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PA: coldest April in 32 years

Pennsylvania and probably many other places on the Eastern Coast has seen the coldest April in 32 years and something like the 13th coldest April on record.

Canada has recorded the third coldest April since 1970 while Iowa and Ohio have witnessed the coolest April in ten years.

A proper ski season is getting started in Switzerland. ;-)

RSS AMSU have released their April data, too. Since the beginning of the year, the global temperature dropped three times more (0.21 Celsius) than the decrease that is expected to be caused by the Kyoto-like policies in the next 50 years (0.07 Celsius).

If you use the global warming believers' prices of temperature increments, nature has given us a gift of roughly 20 trillion dollars during the last three months - about $3,000 per person including Ethiopian newborns. Thanks, Mother Nature.

Meanwhile, because I use very different prices, I am happy that the temperatures in New England are now finally about 10 Celsius degrees higher than a few weeks ago. ;-)

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reader jbg said...

dear lubos,

honestly, i didn't want to waste any more of my (and obviously your) time by reading and commenting on your blog (although the physics related content is mostly very informative). however, there was something in the back of my mind which i just wanted to ask you.

i sincerely hope you don't just ignore me as you mostly tend to do or delete my comment, as i would really appreciate an answer. it would seriously help me understand your motivation and perspectives on climate science.

it is clear that you see no connection between human activities and the global climate, i.e., anthropogenic pollution and climate change.

however, i am not quite sure about your take on global warming (i.e., the increase in the average temperature of the earth's near-surface air and oceans in recent decade) and the increase of extreme weather events - whatever the cause.

you very often like to post newspaper articles citing cold events around the globe. e.g., "Nashville, Tennessee: record cold" or "Global warming arrives to Versoix, Switzerland".

i don't quite understand your motivation there, because - as one of your supporters once commented in reaction to someone mentioning warm weather occurrences - citing single weather events doesn't really say very much.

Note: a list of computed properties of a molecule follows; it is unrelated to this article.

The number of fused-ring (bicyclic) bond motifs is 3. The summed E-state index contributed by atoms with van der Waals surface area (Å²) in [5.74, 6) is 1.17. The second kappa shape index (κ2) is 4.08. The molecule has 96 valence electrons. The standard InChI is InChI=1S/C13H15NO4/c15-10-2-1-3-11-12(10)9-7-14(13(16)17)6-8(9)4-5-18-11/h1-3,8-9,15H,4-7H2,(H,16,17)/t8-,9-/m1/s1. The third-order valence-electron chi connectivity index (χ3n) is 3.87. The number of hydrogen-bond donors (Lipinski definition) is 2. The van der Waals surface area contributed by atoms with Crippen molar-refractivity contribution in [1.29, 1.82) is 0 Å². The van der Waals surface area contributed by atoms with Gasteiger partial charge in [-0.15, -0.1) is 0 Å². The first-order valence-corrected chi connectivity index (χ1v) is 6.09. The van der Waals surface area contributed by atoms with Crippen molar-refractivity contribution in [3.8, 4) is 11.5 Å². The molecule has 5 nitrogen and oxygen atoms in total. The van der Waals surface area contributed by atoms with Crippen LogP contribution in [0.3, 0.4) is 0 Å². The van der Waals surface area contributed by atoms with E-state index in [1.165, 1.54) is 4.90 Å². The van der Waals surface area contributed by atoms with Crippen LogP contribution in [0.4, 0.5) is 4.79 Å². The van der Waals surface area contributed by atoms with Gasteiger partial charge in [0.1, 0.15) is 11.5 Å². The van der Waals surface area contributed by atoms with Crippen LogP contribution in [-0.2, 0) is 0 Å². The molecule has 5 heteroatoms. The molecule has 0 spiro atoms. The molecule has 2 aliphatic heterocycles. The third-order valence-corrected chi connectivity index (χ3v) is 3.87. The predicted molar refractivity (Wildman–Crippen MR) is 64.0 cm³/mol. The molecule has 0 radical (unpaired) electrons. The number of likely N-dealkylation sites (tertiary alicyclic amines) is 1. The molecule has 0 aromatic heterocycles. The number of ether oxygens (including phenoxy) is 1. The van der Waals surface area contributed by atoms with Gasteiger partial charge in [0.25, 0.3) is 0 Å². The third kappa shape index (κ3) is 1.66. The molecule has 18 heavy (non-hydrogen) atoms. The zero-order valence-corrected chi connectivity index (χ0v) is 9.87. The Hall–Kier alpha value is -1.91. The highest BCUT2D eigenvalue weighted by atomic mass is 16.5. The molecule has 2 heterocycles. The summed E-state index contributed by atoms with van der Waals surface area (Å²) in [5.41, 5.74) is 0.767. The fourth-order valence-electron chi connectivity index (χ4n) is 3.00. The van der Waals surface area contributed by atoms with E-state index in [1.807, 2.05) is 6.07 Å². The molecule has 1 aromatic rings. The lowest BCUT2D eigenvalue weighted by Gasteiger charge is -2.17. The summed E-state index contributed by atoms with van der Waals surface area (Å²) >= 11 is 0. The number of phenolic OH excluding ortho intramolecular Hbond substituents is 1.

do you think that the events you report constitute some kind of proof that there is no average global warming happening, or are you simply having fun in being provocative?

indeed, what also baffled me was the link to the bbc article you give above. as the title of your posting is "PA: coldest April in 32 years", it is interesting you would quote an article, that says:

"Climate change is forcing skiers to go ever higher to find snow [...]."

"Overall, though, it's been a poor season as it was too warm. Some resorts had to close in January, normally the coldest part of the winter, and others had to shut lifts early because of a lack of snow."

"The area also provides dramatic evidence of climate change as one can see where the glaciers have retreated. Many of the mountain huts were built by the side of the glacier, but now several decades on these huts are often hundreds of yards from the edge of the glacier."

"It may have been the warmest April since records began, but where I'm standing it's April and it's still winter. But then I'm at an altitude of 3,900 meters [...]."

so did you actually read the article beyond the first sentence saying "Standing on the Aletsch glacier above the Swiss resort of Grindelwald it's hard to believe that winter is supposed to be over."? or what was exactly your point there?

and yes, i did see the winking smiley you placed after the link, which didn't really help me understand your incentive.

in my opinion, your postings of cold weather events begs the question of how serious you are. if you are joking, it's a bit of a waste of time. if not, then you either don't really seem to do much research or appear to have crossed the line between being objective and ideological, in using any argument to serve your means, regardless how far-fetched.

i really don't want to question your abilities or sincerity in assessing climate science, but this part of your reasoning is in my opinion idiosyncratic at best.

anyway, thank you and so long,



by the way, the bbc article fits in pretty well with what anyone living in central europe will attest to: last winter was characterized by very mild temperatures. in switzerland there has never been a warmer autumn measured. january had record temperatures as high as 24 degrees celsius (indeed, most of the time it was warmer in zurich in january 07 than it was in august 06!). although there was a very late heavy snowfall at the end of march, the whole winter was observed to be 2.5 - 4 degrees warmer than the long term average.